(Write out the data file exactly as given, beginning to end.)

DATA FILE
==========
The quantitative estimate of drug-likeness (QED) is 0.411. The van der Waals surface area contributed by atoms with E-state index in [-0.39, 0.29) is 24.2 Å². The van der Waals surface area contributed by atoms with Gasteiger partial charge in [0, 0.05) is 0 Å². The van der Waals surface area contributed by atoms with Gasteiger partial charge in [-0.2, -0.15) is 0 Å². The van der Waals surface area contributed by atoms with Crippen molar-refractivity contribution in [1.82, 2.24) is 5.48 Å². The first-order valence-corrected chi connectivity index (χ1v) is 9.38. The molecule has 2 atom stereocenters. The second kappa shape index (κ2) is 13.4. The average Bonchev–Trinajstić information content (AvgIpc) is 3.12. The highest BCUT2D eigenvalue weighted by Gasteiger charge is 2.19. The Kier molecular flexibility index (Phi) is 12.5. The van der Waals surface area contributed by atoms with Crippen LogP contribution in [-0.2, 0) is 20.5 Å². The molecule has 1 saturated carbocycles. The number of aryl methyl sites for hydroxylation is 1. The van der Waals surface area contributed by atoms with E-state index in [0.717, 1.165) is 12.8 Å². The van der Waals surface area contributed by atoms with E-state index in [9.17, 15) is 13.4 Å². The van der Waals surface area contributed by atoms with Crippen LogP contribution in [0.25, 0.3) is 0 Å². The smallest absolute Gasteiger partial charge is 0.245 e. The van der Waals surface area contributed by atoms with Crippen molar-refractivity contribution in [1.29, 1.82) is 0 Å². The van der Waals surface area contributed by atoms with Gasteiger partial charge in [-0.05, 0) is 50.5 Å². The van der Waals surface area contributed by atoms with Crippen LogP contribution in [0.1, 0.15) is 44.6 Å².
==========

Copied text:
The quantitative estimate of drug-likeness (QED) is 0.411. The van der Waals surface area contributed by atoms with E-state index in [-0.39, 0.29) is 24.2 Å². The van der Waals surface area contributed by atoms with Gasteiger partial charge in [0, 0.05) is 0 Å². The van der Waals surface area contributed by atoms with Gasteiger partial charge in [-0.2, -0.15) is 0 Å². The van der Waals surface area contributed by atoms with Crippen molar-refractivity contribution in [1.82, 2.24) is 5.48 Å². The first-order valence-corrected chi connectivity index (χ1v) is 9.38. The molecule has 2 atom stereocenters. The second kappa shape index (κ2) is 13.4. The average Bonchev–Trinajstić information content (AvgIpc) is 3.12. The highest BCUT2D eigenvalue weighted by Gasteiger charge is 2.19. The Kier molecular flexibility index (Phi) is 12.5. The van der Waals surface area contributed by atoms with Crippen LogP contribution in [-0.2, 0) is 20.5 Å². The molecule has 1 saturated carbocycles. The number of aryl methyl sites for hydroxylation is 1. The van der Waals surface area contributed by atoms with E-state index in [0.717, 1.165) is 12.8 Å². The van der Waals surface area contributed by atoms with E-state index in [9.17, 15) is 13.4 Å². The van der Waals surface area contributed by atoms with Crippen LogP contribution in [0.25, 0.3) is 0 Å². The smallest absolute Gasteiger partial charge is 0.245 e. The van der Waals surface area contributed by atoms with Crippen molar-refractivity contribution in [1.29, 1.82) is 0 Å². The van der Waals surface area contributed by atoms with Gasteiger partial charge in [-0.05, 0) is 50.5 Å². The van der Waals surface area contributed by atoms with Crippen LogP contribution in [0.1, 0.15) is 44.6 Å².